Wednesday, April 1, 2009

Pain, Performance & Identity

This lecture was amazing. So much was said I don’t even know where to begin. In terms of language shaping the individual or the individual creating language, that is an interesting question. The thought that comes to mind is a person that is born deaf. They may not be exposed to any language, but may learn to speak and other ways to communicate, but this doesn’t make them any less of a human. Some argue that we don’t become people unless we process things through language or a narrative, but I think we as people have the ability to create our own narrative from the beginning without any road map telling us our story. I think that saying language itself defines us is giving language too much credit and undermining the individual. Sometimes language does fail us, some pain we cannot put into words.

Wow were those video clips of Bob Flanagan and Ron Athey intense. The concept of acting out your inner anguish makes sense, but it’s a whole different story when you actually see and hear them acting out the self torture and S & M performances. The question that arose in discussion was, is the performance real or theatrical? Was the performance crossing over to the real or just a performance for an intended audience? I think that these performances do show real pain, both physical and mental but also depends on the perception from the audience. On the other hand, one can argue that life itself is a performance and we are just acting for an audience.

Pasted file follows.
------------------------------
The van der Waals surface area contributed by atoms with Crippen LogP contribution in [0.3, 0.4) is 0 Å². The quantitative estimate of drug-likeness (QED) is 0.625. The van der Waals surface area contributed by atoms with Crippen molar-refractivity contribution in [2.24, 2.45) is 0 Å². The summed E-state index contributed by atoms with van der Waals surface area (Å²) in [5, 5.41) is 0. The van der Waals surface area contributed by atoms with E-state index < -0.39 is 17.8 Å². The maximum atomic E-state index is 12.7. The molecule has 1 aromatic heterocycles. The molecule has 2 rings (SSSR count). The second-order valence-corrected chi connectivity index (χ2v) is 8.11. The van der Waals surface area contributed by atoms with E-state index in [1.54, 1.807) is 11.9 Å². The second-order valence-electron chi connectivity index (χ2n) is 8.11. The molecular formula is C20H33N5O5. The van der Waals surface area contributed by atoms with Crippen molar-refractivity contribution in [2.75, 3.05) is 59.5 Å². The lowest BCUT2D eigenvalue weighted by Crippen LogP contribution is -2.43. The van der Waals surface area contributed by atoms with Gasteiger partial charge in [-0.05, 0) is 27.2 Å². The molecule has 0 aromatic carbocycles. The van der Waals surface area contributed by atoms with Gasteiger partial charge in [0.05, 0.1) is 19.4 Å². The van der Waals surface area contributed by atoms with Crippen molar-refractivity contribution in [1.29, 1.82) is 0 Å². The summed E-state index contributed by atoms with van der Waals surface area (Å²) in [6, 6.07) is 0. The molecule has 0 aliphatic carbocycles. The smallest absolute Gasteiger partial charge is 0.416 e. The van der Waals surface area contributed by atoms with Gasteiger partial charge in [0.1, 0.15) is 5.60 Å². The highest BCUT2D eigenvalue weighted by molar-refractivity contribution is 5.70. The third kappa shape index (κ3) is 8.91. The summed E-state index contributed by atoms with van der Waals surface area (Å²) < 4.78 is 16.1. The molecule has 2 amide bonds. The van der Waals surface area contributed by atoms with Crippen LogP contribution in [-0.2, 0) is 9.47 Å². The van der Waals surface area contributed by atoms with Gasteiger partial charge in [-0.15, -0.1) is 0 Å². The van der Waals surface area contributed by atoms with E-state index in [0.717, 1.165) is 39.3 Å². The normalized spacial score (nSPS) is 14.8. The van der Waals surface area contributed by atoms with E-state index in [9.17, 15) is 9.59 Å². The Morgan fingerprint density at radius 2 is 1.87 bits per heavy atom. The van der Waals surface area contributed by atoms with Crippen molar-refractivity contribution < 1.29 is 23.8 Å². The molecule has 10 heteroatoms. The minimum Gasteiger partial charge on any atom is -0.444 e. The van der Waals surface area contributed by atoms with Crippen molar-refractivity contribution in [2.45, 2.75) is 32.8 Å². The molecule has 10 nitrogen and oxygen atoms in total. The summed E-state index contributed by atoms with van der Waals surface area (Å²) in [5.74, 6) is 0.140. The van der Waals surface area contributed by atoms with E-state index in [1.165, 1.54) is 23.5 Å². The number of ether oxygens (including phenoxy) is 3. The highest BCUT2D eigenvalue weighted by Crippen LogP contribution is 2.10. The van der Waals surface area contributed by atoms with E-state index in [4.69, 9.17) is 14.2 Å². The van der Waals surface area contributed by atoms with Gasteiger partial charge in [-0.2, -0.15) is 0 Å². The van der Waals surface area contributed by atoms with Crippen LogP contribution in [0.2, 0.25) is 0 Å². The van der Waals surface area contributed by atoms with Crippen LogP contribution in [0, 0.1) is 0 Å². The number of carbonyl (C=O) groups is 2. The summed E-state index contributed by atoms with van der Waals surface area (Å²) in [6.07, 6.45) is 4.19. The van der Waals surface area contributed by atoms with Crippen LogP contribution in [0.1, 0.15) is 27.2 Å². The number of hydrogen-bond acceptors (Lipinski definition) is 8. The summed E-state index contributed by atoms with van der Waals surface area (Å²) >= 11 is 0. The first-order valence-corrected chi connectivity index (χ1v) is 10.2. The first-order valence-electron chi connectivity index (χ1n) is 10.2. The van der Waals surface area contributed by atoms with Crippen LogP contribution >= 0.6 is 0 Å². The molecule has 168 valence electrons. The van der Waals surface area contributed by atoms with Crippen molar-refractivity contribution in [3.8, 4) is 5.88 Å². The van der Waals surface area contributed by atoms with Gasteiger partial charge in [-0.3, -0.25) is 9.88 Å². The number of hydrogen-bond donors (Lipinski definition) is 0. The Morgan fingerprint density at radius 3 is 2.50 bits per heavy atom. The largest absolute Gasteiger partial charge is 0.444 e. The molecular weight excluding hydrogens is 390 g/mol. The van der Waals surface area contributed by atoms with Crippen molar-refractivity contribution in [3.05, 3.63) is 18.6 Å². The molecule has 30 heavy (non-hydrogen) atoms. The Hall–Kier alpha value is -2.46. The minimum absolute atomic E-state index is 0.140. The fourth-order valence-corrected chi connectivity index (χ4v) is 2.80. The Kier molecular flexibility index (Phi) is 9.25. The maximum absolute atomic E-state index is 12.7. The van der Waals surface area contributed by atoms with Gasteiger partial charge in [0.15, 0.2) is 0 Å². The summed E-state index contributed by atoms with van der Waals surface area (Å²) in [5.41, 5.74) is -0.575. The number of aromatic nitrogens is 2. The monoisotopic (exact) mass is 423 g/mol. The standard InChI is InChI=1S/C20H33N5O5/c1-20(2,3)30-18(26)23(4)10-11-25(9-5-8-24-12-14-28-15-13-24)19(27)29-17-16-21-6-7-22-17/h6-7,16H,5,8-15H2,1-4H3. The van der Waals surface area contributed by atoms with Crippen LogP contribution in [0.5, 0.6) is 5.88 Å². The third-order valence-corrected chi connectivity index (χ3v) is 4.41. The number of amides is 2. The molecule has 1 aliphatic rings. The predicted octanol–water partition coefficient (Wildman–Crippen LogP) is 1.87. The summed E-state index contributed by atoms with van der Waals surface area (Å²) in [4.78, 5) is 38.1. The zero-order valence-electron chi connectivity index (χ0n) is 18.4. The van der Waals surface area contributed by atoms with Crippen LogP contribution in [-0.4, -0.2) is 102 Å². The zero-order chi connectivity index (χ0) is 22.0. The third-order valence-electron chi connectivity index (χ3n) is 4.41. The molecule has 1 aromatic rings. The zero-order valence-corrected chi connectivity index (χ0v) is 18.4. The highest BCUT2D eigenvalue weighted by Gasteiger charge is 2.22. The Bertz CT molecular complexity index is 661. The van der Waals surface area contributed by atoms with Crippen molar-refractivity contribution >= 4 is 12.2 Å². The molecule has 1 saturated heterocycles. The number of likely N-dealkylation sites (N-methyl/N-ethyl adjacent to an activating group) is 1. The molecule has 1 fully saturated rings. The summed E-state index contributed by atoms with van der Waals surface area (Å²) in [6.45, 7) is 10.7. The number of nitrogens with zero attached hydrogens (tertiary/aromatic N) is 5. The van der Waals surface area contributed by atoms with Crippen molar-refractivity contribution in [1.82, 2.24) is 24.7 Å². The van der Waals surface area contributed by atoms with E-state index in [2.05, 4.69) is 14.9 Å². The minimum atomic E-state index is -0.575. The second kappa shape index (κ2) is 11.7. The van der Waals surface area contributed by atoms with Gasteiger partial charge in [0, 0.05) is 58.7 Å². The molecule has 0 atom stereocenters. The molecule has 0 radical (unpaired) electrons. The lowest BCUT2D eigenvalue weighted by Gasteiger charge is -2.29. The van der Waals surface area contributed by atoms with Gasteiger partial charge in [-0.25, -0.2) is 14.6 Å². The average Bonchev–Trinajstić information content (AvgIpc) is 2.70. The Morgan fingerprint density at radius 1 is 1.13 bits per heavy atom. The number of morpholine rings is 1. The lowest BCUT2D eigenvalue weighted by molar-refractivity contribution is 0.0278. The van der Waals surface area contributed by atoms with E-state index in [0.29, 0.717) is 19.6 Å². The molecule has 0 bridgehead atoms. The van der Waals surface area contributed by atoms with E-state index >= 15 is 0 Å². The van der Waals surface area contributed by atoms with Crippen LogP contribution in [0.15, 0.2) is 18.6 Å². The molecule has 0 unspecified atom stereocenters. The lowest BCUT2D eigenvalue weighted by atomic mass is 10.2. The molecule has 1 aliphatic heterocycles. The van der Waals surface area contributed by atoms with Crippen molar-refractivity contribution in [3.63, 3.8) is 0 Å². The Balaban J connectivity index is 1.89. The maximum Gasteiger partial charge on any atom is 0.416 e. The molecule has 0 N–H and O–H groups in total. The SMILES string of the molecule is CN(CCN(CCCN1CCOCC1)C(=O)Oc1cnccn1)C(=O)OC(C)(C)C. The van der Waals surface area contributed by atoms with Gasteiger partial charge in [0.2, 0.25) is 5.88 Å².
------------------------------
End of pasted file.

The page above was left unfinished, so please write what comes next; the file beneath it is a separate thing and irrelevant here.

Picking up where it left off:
One may think that this is an intended performance for an audience, possibly just to seek attention and recognition. Another may believe that this is their true life suffering demonstrated in this real performance. There is no argument that these men and others are suffering from real emotional and physical pain in their everyday lives, but is their performance intended for an audience? Or to help themselves deal with the reality of their illness? I think that these both may be true. They may want their audience to almost in a way feel their pain (watching these performances is “painful” to watch) and also this helps them to “control” or deal with their everyday pain that they must endure with being ill. I think it’s very interesting how Flanagan discusses his excruciating pain towards the end of his life. It seems as though the involuntary pain due to illness is more painful than anything he can voluntarily inflict upon himself. From a man that has voluntarily nailed the head of his penis to a board; the pain from his illness must be absolutely indescribable.

I think that no matter what you may believe, one has to find a way that helps them to deal with their pain in their own personal manner, whether it’s poking yourself with sharp objects or painting in the comfort of your own home. I think it is ridiculous how doctors and others try to deny people’s pain. This may cause people to feel the need to “act out” their actual pain, in order for people to believe they are hurting.

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